The UK has long prided itself on its road safety standards. Casualty figures are low compared with most other industrialised countries. But this positive record, coupled with the fact that the international trend continues downwards, is also why the first increase in road deaths for almost a decade should be a cause for concern.
A breakdown of the 2010-11 figures shows where that concern could most usefully be directed. Deaths among drivers and passengers were up 6 per cent, with rural roads accounting for more of the rise than urban areas, and a disproportionate number of fatal accidents involving drivers under 24.
The relatively high accident rate on rural roads has brought calls for a new speed limit in country areas of 40mph. That is worth considering. There are many roads where the lack of a limit implicitly allows drivers to travel at 60mph, even where the conditions should dictate otherwise. Arguments about the expense of new signs could be met by the introduction of a blanket limit on minor roads. Enforcement would, of course, be difficult. But the setting of a new norm would at the very least alert drivers to the dangers and foster greater caution.
The number of fatal accidents involving younger drivers – it should really be no surprise that road accidents are the main cause of death among young adults – should raise questions once again about the rigour of the driving test. Consideration might also be given to whether, perhaps, the legal driving age should be raised. The downside, however, would also have to be weighed. Age may be less of a factor in accidents than inexperience, and any rise in the age at which someone may obtain a licence could penalise those living in areas with poor public transport and encourage more teenagers to drive illegally.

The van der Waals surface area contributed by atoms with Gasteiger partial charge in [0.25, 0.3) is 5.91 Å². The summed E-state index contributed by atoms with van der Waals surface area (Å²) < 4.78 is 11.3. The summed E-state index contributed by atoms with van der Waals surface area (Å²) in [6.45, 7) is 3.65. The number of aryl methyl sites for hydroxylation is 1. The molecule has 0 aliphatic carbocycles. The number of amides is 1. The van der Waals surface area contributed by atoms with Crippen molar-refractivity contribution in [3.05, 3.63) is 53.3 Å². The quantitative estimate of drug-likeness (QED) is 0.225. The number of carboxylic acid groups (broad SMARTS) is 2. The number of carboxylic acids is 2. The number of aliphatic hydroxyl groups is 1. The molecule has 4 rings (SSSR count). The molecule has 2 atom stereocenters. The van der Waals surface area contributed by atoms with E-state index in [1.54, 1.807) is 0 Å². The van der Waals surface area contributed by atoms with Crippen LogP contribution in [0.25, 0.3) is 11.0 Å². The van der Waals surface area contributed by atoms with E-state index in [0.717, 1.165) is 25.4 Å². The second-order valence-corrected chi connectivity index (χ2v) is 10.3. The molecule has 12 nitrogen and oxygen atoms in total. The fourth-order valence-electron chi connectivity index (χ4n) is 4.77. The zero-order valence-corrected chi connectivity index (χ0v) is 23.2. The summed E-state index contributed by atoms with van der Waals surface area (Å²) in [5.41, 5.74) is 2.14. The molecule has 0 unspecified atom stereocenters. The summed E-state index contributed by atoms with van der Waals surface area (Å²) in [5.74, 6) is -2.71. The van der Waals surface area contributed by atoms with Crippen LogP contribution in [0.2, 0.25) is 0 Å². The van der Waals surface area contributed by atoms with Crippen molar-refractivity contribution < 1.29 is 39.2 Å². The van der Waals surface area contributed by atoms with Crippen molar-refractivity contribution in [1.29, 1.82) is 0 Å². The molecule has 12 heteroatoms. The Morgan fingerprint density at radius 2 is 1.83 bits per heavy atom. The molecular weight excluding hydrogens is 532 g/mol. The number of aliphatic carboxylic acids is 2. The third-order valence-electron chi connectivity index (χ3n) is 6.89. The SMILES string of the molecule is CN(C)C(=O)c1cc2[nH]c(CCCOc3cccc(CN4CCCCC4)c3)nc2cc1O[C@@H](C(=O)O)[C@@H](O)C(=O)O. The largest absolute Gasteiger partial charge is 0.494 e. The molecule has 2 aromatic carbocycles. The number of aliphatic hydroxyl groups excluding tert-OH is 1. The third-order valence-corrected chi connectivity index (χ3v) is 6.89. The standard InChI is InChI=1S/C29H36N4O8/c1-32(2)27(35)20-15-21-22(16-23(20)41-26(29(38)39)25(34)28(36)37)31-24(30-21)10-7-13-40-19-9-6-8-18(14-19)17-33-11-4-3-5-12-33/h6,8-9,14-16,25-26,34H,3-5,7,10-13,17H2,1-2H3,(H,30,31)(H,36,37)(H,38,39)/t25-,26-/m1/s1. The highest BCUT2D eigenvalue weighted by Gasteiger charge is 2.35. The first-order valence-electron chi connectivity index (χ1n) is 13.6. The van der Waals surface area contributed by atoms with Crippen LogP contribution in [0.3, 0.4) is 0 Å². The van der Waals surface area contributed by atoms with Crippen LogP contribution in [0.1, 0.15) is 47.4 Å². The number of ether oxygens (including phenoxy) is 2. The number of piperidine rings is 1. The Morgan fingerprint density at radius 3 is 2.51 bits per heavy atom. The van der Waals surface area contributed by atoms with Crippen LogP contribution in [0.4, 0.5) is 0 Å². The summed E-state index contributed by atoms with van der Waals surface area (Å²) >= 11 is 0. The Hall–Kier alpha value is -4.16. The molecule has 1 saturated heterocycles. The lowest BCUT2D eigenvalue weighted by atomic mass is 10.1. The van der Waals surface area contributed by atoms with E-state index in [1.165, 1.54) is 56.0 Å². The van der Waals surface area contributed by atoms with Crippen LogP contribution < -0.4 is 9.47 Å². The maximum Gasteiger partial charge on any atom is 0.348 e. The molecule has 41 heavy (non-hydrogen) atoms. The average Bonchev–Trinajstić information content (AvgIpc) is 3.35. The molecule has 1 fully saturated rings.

The most startling aspect of these statistics, though, is the 12 per cent rise in deaths among pedestrians. Many reasons could be advanced, not all of them related to worse behaviour on the part of drivers. At least some of the increase could be attributable to technology, and the distractions of mobile devices and headphones. The danger that lurks when pedestrians are insufficiently aware of their surroundings should be spelt out more loudly and more often.
If the rise in pedestrian deaths is the really bad news, the best news might be that deaths among motorcyclists fell 10 per cent nationally and among cyclists by 4 per cent. But the positive trend here is likely to conceal sharp variations, as deaths among cyclists in London have been rising, along with the number of those taking to two wheels. The fall in cycling fatalities nationally should not provide any pretext for local authorities to give up on improvements in road layouts and greater provision of cycle lanes. Separation of cyclists and motor traffic must be a priority.
There is another easy conclusion, too, that is being – but should not be – drawn from the general rise in fatalities. Calls can already be heard, from MPs and others, for the Government to shelve its plan for a higher, 80mph speed limit on motorways, or at least to put it to a Commons vote. Motorways, though, account for relatively few UK road deaths; rural roads are many times more dangerous. Concentrating on improvements to these secondary roads, and on pedestrian awareness everywhere, would be a better use of limited funds than reversing a sensible change that recognises reality and improves enforcement. This is the message to be drawn from the latest road accident figures, and it should be heeded – even though it may not be what certain vocal groups of campaigners want to hear.